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Abuse in the Sports World, and What Needs to Be Done About It

This is the era of children’s liberation from tyrannical treatment.  Child-sex-abuse victims have been coming out of the woodwork, and demanding the justice that has been long delayed, but truly owed.  First, the Roman Catholic Church was on center stage, but now it has had to make room for virtually every other religious organization, including the Jehovah’s Witnesses, Orthodox Jews, and the Church of Jesus Christ of Latter-Day Saints.  In each institution, pedophiles were harbored.  Religious groups are not alone, of course, with more recent additions to this list of shame including the Boy Scouts; prep schools like Horace Mann, Poly Prep, the Landmark School, the Brooks School, and Deerfield Academy; and, of course, Penn State.

On the heels of these institutions’ scandals, which are finally in the spotlight, the vast swath of abuse that occurs in homes across the country is now beginning to emerge into public view.  We have let our children down in every scenario, and, sadly, even the family courts too often hand children right back to the very person who abused them.  We have much to do.  Today, though, I will focus on abuse in sports.

Each of the institutions that I listed above has harbored adults who made the lives of children miserable, either through abuse or by tolerating the abuse.  The spotlight has now turned on not just the sexual abuse that we have ignored for decades, but also the emotional and physical abuse suffered by children, right into college, at the hands of coaches, with Rutgers the perfect example of the tyranny of adults.

Mike Rice’s Abusive Behavior Is Far From an Isolated Example

Rutgers basketball coach Mike Rice was finally fired after he was caught on-camera berating and throwing basketballs at his players.  It was an uncivilized and childish display of temper and he deserves the public disapprobation that he received for it, in addition to the loss of his job.  The sad truth is that there are many coaches across the United States who are just as emotionally and physically abusive as Rice, and, in the absence of a video, the athletes are simply tolerating it in order to stay on the team (and keep their scholarships).  Or, in some circumstances, athletes are being forced to give up their beloved sport in order to escape the mistreatment.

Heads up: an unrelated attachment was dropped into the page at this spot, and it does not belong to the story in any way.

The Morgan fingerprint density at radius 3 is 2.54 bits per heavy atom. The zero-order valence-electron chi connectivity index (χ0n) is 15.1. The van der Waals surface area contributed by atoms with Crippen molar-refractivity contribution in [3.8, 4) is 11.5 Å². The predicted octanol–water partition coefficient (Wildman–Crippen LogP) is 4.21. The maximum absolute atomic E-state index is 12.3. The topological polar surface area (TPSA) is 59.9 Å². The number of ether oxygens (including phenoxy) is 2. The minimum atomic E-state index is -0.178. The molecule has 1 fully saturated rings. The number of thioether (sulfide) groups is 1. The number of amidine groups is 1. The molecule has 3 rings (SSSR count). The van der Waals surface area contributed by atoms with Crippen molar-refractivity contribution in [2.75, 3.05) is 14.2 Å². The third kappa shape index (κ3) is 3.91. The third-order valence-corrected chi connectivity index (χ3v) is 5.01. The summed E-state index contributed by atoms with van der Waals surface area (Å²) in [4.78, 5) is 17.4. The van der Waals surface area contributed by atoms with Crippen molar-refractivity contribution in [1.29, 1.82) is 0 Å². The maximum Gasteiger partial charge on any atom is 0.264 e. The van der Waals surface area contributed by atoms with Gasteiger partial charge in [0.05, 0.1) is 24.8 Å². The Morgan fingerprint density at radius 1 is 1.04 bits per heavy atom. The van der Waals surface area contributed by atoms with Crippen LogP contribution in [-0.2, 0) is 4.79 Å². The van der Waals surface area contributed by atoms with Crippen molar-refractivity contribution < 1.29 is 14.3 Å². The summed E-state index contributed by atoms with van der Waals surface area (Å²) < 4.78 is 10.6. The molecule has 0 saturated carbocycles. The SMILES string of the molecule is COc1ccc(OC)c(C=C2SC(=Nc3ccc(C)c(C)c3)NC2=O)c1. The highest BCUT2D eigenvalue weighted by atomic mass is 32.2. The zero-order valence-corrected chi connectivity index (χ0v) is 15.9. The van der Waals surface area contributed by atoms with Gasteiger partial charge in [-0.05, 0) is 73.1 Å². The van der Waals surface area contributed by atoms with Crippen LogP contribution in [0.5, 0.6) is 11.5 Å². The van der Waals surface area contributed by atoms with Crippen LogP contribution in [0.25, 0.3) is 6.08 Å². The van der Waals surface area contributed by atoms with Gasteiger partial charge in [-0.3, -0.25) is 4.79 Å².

Just as there are many fine priests who do not deserve to be lumped in with the priest predators, there are also many coaches who are upstanding men (and women) who do wonderful things for our children.  But, as in the priestly universe, the good ones must take a stand against the bad ones in order to avoid becoming negatively labeled, or, worse, legally liable, themselves.

Abuse in the sports context ranges from sexual abuse, as we have heard from Olympic and many other athletes, to emotional and physical abuse.  Coaches are not gods, but rather, fallible humans, and they can be vicious, racist bullies, or the facilitators of players’ bad behavior.  As the mother of athletes, I have witnessed coaches engage in repetitive, damaging emotional abuse—including one coach who let his own son physically threaten other players, and another who stood by while team members bullied their teammates.  Then there is the Ivy League coach who asked a Chinese-American athlete if he needed to turn the ball into “white rice” to get her to pay attention to it, and then told these highly skilled athletes to “quit thinking like girls” or they would never win.  And there is also the high- school club coach who called teenage girls (who were in perfectly good shape) “fat cows,” and physically yanked them off the field when they did not play to the coach’s expectation.  One player explained her abusive coach like this: “We know that if he’s constantly screaming at us, he thinks we are good players.  If he ignores us, that means we are useless players.”  When these incidents happen at every practice and every game, you have a pattern of denigration that no player should have to endure, and no parent should have to tolerate.

Rutgers’ Rice is the tip of the iceberg.  As we saw at Rutgers, the abusive coaches retain their jobs because the Athletic Directors turn away, while university and sports- organization heads don’t take the abuse complaints seriously.  Unlike with Rutgers, for most athletes, there is no video documentation, so the cruelty continues under the radar, with no solution for the athlete who loves the sport or needs the scholarship, or both.